The West Harlem Art Fund and Scope Art Fair are presenting an exciting experience on March 2nd for New Yorkers during Armory Week. In a community that is rebuilding itself and forging a new identity, The West Harlem Art fund decided to reflect inward and deep to an African tradition that has universal appeal – dance.
For this “Live Art” experience, the participants are the installation. They will learn and rehearse the South African Gumboot dance in a routine with an experienced dancer/choreographer. Participants will then change and perform the work while being videotaped for an online viewing.
Gumboot dancing was born in the gold mines of South Africa at the height of the migrant labor system and during the oppressive Apartheid Pass Laws. The gumboot dance (or Welly Boot dance) is performed by dancers wearing Wellington boots. Sometimes the boots had bells added, to ring as the dancers stamp on the ground. This dance was often used as a code or system of calling to say something to another person a distance away. It acted in place of language among those working in the mining grounds.
The mine workers were not free to move around at will and were separated from their families for long periods of time. At best, working in the mines was a long, hard, repetitive toil. At worst, the men would be taken chained into the mines and shackled at their work stations in almost total darkness.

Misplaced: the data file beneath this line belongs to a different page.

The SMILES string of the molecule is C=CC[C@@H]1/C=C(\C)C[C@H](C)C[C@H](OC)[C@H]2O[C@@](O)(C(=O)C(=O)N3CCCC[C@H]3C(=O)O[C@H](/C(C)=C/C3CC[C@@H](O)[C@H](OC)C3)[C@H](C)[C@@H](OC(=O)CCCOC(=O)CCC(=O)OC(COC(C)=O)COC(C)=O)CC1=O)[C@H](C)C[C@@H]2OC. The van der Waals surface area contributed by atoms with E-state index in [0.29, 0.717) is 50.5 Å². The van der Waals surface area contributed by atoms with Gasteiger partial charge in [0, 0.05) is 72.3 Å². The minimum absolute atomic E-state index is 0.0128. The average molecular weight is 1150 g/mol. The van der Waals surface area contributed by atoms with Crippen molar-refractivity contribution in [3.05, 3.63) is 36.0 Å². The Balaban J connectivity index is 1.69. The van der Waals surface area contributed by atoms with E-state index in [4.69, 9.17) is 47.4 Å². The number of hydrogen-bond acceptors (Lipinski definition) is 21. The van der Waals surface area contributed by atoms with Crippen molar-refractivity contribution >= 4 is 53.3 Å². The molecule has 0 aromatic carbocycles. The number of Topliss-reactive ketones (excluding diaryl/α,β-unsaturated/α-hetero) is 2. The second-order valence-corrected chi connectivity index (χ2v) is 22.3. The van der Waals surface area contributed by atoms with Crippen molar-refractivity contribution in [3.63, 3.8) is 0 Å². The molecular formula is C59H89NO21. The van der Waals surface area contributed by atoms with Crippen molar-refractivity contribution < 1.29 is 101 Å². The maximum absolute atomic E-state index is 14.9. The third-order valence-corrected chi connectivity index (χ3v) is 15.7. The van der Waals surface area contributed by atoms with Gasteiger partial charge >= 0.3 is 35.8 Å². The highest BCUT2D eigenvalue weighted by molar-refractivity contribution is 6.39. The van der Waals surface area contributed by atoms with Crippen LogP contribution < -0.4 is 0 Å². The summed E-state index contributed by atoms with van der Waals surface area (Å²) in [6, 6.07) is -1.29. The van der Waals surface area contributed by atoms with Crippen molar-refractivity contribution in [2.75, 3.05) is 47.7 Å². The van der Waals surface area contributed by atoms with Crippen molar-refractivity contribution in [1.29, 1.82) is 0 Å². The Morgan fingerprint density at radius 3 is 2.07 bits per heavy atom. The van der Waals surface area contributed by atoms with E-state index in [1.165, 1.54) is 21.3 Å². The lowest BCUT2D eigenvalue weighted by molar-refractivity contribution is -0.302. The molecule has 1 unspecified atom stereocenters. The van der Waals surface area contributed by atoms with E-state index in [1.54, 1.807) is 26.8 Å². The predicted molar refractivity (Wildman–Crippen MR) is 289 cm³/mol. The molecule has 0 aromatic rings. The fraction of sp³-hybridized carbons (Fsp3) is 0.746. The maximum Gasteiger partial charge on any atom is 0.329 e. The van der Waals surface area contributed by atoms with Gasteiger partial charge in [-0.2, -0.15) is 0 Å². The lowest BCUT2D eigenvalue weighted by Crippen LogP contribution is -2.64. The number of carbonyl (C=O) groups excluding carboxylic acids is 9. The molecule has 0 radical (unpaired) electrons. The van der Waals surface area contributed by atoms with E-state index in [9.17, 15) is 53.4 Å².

This dance can still be seen today on the streets and plazas in tourist areas of South Africa. Some miners also still use it today. Gumboot dancing, like many other forms of African dance, utilizes the concepts of total body articulation and polyrhythm (the simultaneous sounding of two or more independent rhythms). The miners created a new type of harmonic song and energetic dance, which helped to keep morale up during the backbreaking days in the darkness below ground. It is a dance made by idiophones (a musical instrument which creates sound primarily by way of the instrument’s vibrating, without the use of strings or membranes) or autophones (objects of the everyday life vibrating by themselves), and is similar in execution and style to forms of “Stepping” done by African-American fraternities and sororities.
The West Harlem Art Fund reached out to creative professionals and retailers from around the City that were willing to help us spotlight a New Harlem that is more contemporary, hip and transcending. Search for Live Art at the Mink Building. The Mink Building is located at 1361 Amsterdam Avenue at 126th Street. The installation begins at 12 p.m. Get tickets here.